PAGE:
An image of Orion’s Belt, yoinked from Wikipedia. The picture has a click through link to the wikipedia page for Orion. Sitting next to the left-most star of the belt you can also see the Flame Nebula.
This is a sort of self-indulgent post of rumination, rather than one with life changing details of current society. You have been warned. :)
I love stars and gazing at the sky at night. One of the things I least enjoy about living in the city is that there are so few stars to see; in fact alongside Ursa Minor the only constellation you can really make out is Orion (not that I know constellations well), yet it’s always Orion that I’ve most been drawn to.
When I look at the sky and see the stars, it begins to play with my head and boggle my mind. For example the Flame Nebula you can see in the picture is between 900 and 1,500 light years away. That is to say the distance it is from us, it takes at least 900 years for the light from the gaseous formations to reach us. To put things in perspective, it takes 8 minutes for light from the sun to get to us.
When you look at the stars, you’re looking into the past.
Everything you’re looking at when you look into the night sky has changed before you’ve even seen it. It’s not just changed slightly, it’s changed a lot. It’s moved on, it’s done something else. You are never going to know what, because you’ll be long dead before you even get near to where it was when you looked vaguely in it’s direction.
The night sky has no purpose attached to it, it doesn’t exist for our indulgence. Indeed it has no knowledge of our existence. Our daily trials and tribulations, our struggles and successes, our arbitrary gains and losses that to our own lives have so much meaning have absolutely no consequence on the great behemoth that is the universe.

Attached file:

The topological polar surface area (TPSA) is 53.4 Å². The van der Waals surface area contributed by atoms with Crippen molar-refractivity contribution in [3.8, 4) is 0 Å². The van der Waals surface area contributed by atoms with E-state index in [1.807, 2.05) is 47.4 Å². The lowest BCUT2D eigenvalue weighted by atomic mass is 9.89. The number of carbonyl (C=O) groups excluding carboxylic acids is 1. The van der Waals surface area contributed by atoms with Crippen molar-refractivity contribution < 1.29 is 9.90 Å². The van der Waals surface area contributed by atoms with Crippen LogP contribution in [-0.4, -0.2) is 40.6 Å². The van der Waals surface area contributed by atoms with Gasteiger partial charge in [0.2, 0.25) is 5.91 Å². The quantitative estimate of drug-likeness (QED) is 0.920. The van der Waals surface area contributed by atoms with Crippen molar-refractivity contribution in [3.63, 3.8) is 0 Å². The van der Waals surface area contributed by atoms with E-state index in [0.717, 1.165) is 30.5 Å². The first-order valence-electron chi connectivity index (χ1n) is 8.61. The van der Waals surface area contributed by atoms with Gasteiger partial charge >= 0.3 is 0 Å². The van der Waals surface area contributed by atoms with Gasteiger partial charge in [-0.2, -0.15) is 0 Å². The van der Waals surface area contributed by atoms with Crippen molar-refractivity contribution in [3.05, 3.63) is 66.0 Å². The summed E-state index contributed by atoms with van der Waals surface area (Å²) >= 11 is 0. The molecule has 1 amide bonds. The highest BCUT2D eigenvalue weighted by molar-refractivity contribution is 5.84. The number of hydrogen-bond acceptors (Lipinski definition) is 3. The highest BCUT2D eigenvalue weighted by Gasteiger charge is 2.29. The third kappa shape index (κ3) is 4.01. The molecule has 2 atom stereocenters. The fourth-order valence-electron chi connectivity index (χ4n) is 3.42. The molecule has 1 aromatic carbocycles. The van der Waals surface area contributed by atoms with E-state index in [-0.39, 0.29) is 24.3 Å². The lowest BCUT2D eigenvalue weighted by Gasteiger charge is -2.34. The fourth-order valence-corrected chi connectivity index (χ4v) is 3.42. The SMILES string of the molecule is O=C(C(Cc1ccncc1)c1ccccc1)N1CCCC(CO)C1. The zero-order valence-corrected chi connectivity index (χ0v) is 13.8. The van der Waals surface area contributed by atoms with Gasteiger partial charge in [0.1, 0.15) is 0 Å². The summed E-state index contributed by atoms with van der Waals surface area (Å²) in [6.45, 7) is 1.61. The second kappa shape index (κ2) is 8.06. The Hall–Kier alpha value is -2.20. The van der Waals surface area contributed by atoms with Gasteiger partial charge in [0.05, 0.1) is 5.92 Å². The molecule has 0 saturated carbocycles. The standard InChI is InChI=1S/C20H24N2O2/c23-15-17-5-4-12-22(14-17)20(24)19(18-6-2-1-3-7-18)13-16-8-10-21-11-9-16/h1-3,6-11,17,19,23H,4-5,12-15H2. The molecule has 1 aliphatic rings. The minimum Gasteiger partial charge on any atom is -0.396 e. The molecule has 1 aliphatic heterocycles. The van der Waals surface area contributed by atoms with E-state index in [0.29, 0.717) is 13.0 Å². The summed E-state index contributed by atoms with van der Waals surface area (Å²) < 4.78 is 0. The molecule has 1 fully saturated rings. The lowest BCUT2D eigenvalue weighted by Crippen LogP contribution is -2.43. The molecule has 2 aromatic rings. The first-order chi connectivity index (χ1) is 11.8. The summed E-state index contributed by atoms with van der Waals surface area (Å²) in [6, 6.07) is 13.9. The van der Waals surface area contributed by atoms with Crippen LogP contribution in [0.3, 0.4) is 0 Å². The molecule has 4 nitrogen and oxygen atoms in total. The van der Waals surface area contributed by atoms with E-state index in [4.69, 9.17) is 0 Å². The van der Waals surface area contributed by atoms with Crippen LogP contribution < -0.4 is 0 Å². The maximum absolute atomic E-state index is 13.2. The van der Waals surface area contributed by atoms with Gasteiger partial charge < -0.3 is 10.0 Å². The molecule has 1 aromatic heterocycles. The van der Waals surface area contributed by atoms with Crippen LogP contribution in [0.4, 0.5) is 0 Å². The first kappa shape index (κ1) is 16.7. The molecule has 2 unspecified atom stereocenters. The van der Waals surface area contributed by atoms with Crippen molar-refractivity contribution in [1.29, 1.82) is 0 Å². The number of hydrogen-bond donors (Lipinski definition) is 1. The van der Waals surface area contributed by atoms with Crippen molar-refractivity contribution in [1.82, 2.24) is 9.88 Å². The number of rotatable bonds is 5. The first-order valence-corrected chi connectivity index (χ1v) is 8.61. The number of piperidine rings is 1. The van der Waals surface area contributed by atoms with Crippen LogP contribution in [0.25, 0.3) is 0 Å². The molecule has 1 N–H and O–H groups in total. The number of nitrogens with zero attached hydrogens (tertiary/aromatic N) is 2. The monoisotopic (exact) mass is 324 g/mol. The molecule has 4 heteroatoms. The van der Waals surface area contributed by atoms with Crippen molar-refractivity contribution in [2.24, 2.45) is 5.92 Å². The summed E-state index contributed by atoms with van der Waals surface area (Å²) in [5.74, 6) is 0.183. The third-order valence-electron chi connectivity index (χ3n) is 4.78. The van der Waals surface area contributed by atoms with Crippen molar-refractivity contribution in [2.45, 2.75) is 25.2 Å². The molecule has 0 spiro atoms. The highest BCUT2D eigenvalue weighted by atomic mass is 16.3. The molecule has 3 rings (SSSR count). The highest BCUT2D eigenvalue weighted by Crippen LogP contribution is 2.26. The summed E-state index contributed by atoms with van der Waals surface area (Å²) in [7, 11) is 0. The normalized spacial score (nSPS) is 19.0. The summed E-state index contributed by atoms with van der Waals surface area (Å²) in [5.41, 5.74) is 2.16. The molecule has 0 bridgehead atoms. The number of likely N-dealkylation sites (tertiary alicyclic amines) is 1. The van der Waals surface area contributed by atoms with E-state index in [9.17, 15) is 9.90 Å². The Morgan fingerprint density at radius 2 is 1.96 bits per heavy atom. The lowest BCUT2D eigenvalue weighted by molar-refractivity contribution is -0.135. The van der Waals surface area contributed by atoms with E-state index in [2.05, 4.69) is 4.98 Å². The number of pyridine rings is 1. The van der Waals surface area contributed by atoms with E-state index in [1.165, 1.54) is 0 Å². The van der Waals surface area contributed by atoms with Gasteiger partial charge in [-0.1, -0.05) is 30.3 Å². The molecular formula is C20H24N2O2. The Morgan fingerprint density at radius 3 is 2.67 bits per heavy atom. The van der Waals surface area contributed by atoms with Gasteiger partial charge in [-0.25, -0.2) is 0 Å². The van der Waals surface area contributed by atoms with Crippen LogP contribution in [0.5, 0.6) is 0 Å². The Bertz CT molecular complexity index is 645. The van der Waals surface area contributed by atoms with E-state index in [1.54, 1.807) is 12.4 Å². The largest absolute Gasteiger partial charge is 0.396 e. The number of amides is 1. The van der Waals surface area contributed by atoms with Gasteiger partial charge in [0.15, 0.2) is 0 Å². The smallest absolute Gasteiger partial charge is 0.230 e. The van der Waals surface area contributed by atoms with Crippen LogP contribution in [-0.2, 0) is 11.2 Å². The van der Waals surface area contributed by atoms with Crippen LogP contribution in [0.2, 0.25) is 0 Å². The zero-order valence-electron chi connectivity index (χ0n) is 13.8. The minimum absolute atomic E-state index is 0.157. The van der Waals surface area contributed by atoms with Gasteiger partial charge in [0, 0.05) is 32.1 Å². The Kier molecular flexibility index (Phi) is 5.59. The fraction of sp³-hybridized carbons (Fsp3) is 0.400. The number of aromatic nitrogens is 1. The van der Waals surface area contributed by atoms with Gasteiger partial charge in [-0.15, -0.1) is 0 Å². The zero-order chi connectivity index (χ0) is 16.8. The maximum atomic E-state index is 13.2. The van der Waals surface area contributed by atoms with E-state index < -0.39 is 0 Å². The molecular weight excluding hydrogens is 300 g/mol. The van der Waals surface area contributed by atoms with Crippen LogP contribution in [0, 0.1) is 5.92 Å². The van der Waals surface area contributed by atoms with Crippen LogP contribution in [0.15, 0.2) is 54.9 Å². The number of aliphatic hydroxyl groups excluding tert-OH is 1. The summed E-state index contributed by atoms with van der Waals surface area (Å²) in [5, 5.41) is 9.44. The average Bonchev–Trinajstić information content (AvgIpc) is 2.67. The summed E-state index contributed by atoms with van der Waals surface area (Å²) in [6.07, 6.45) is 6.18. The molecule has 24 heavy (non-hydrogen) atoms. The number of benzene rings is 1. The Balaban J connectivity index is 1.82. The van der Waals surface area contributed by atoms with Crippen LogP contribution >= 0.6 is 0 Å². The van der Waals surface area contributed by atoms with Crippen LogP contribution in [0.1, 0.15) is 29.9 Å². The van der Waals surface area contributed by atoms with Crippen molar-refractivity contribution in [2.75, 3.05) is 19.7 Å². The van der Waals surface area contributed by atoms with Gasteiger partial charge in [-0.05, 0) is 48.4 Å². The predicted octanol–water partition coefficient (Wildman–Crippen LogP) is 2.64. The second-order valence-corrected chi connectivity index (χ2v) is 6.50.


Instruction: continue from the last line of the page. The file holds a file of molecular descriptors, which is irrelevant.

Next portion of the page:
Our own sun isn’t the biggest star, it’s not the smallest star. It’s not the youngest nor the oldest, not the brightest nor the coldest. It is, as stars go, really quite mediocre.
Our own planet earth isn’t the biggest planet. It’s not the smallest planet, nor the hottest nor the coldest. It simply is a planet. We associate it as “our planet” but it’s not really. It was here before us and it’ll be here after us, in whatever state we leave it.
The sun, the planets, the stars, the galaxies, the universe: these things have no rhyme nor reason behind their existence. They were not placed here for us, we came from them and return to them. They won’t blink to have known us nor care for our passage. It’s estimated that in our galaxy alone there are some 200 billion stars; imagine how many of those stars have their own planets, each of varying sizes and make up. Our experiences of them will probably never be anything more than through a telescope, and they’ll never experience us.
There is no right and wrong in any of this. The stars have no ethics, they don’t know pain or suffering. They exist. They are. That’s what they do. They don’t do it because that’s their purpose, they do it just because they do. They don’t comprehend the beauty they represent, they have no vanity in their passage through space.
They are bigger than us, they are stronger than us. They are much, much older than us. They will be here after we have gone. They will simply carry on.
I like looking at the stars. It’s good to know how inconsequential I am.